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Are you a mosquito magnet? It could be the smell of your skin

A new study found that those who produce high levels of carboxylic acids were more attractive to mosquitoes.

Are you a mosquito magnet? It could be the smell of your skin

A mosquito sucking blood from human skin. (Photo: iStock)

SINGAPORE: Ever wondered why some people seem to attract mosquitoes while others get off without bites?

The answer might lie in the smell of your skin, according to a paper published on Tuesday (Oct 18) in the scientific journal Cell.

Every person has a unique scent profile made up of different chemical compounds and researchers found that those who produce high levels of carboxylic acids were more attractive to mosquitoes.

Carboxylic acids refer to organic acids such as amino acids and fatty acids, which are produced in human sebum - an oily and slightly waxy substance found on the skin. This is used to protect the skin, keeping it moisturised.

This was discovered through an experiment designed by the researchers, where different people’s scents were pitted against each other.

A total of 64 volunteers participated in the study and were asked to wear nylon stockings around their forearms so that researchers could collect their skin odour samples.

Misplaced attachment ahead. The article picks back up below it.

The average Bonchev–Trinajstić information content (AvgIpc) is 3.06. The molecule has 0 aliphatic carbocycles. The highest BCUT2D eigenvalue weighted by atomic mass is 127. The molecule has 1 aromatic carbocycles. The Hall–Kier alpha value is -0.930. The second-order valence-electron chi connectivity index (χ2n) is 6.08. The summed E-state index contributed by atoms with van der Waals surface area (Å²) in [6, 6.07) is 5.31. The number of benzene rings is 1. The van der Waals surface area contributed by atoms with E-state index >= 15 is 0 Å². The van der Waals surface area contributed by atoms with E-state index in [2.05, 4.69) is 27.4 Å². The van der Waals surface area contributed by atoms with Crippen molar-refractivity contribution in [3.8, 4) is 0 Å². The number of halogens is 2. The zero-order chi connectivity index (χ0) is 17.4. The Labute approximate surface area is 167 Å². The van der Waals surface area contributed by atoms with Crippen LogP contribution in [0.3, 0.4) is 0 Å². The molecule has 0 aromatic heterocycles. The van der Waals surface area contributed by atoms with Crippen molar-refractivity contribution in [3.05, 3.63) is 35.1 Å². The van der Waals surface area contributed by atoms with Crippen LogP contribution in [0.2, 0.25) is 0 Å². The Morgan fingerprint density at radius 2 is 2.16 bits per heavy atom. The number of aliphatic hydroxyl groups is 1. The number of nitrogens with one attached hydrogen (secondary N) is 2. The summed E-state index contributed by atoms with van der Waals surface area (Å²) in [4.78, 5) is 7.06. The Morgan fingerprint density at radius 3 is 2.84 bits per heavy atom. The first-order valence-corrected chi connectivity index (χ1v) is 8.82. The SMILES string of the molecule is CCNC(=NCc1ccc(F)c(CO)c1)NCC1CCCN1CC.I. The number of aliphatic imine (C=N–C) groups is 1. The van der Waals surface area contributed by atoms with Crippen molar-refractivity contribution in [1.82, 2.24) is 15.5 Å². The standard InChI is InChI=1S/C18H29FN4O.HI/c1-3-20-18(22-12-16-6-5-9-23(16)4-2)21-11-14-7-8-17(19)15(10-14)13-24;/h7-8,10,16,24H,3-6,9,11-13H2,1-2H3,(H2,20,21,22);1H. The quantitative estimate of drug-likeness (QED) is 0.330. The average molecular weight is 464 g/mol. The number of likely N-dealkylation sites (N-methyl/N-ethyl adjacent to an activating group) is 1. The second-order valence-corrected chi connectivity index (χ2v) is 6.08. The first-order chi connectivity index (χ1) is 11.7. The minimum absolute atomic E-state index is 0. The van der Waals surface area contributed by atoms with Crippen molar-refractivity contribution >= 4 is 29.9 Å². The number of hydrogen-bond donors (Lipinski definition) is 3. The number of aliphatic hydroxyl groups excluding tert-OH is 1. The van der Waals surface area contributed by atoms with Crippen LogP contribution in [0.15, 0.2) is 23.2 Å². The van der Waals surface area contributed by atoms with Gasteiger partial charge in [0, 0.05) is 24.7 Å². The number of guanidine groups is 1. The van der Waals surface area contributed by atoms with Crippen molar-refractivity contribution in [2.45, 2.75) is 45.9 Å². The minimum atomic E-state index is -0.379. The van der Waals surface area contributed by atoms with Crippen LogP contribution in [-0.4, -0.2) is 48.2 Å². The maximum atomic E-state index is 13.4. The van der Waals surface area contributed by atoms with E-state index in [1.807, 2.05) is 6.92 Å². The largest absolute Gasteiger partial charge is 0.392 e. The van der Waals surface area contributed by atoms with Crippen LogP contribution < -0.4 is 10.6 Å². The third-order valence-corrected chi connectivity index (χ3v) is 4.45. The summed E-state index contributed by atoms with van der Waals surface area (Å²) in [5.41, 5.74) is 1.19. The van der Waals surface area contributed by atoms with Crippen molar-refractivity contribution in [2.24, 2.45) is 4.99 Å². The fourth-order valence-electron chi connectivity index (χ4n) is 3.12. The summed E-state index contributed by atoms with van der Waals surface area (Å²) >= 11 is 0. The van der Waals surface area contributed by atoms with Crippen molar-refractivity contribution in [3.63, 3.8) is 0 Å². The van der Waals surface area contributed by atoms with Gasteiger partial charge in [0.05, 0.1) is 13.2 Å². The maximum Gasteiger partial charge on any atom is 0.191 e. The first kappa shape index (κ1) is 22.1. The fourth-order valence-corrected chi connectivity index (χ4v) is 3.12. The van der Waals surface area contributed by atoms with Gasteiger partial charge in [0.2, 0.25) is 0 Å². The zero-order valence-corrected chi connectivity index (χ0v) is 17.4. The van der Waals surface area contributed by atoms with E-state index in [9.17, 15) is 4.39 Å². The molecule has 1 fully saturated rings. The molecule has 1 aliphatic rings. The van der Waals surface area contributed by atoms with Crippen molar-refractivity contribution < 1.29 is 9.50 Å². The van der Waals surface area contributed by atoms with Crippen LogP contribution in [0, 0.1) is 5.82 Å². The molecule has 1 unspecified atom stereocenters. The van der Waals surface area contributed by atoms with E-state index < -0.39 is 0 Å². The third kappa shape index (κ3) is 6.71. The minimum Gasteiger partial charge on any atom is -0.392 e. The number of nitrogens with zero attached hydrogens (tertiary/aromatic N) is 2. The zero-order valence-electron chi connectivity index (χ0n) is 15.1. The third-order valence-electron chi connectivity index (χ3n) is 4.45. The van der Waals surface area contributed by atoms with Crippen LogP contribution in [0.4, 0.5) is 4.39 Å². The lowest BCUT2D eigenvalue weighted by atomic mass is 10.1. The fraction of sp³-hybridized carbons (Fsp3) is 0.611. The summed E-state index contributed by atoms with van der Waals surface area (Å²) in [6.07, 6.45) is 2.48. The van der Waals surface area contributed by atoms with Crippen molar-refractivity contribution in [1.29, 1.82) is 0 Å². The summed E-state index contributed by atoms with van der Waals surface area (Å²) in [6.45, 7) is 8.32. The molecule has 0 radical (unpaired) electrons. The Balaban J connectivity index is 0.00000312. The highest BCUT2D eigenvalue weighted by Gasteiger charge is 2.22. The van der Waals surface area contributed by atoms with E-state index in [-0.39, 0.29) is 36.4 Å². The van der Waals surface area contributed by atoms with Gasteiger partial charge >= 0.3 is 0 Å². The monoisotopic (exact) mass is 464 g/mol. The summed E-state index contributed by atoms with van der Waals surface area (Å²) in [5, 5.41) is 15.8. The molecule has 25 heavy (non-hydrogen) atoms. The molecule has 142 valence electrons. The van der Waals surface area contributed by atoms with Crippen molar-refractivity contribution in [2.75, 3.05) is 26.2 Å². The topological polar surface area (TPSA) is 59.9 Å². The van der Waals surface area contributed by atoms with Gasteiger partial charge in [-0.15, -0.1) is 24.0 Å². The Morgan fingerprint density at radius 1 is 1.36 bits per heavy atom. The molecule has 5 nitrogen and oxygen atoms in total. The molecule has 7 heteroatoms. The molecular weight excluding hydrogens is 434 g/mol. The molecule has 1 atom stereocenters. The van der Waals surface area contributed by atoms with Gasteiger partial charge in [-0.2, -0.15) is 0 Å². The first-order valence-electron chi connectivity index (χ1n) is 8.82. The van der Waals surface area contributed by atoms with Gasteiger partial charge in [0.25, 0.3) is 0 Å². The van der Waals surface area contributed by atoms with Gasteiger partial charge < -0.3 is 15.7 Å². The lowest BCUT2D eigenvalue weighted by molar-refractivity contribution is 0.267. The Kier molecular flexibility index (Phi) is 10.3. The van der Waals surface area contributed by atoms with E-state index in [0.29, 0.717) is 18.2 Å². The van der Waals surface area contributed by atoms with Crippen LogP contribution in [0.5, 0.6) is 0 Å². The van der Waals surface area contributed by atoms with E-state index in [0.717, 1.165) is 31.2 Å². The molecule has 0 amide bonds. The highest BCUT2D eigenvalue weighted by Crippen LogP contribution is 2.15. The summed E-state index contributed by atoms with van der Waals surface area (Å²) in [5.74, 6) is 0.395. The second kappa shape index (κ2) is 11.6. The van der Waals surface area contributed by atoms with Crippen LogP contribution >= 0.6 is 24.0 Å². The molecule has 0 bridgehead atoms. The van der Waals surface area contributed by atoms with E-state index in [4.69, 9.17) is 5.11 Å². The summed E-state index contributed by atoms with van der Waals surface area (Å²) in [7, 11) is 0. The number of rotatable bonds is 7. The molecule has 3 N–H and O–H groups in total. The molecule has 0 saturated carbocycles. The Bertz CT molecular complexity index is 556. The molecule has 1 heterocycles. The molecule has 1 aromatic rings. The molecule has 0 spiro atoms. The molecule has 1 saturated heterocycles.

Over several months, researchers placed two different stockings into a closed container housing female Aedes aegypti mosquitoes, to see which stocking would attract more mosquitoes.

Aedes aegypti mosquitoes spread diseases such as dengue and Zika. 

A round-robin tournament revealed findings that suggest that some people are more attractive than others to mosquitoes. The biggest mosquito magnet had an attractiveness score of more than 100 times greater than that of the two least attractive subjects.

An analysis of the subjects’ scent profiles showed that the most attractive subjects tend to produce greater levels of carboxylic acids on their skin while the least attractive subjects produced much less.

The study also found that those who are attractive to mosquitoes will most likely remain attractive. This is because most viable skin bacteria reside in the pores, where they are protected from external factors, such as hygiene habits and seasonal weather changes.

Researchers said findings from the study could have important public health implications, since it is estimated that in disease-endemic areas, a small fraction of humans is more frequently targeted. These individuals serve as a reservoir of pathogens.

"Understanding what makes someone a 'mosquito magnet' will suggest ways to rationally design interventions such as skin microbiota manipulation to make people less attractive to mosquitoes," said the authors of the study.

'We propose that the ability to predict which individuals in a community are high attractors would allow for more effective deployment of resources to combat the spread of mosquito-borne pathogens."

Source: CNA/vl(mi)


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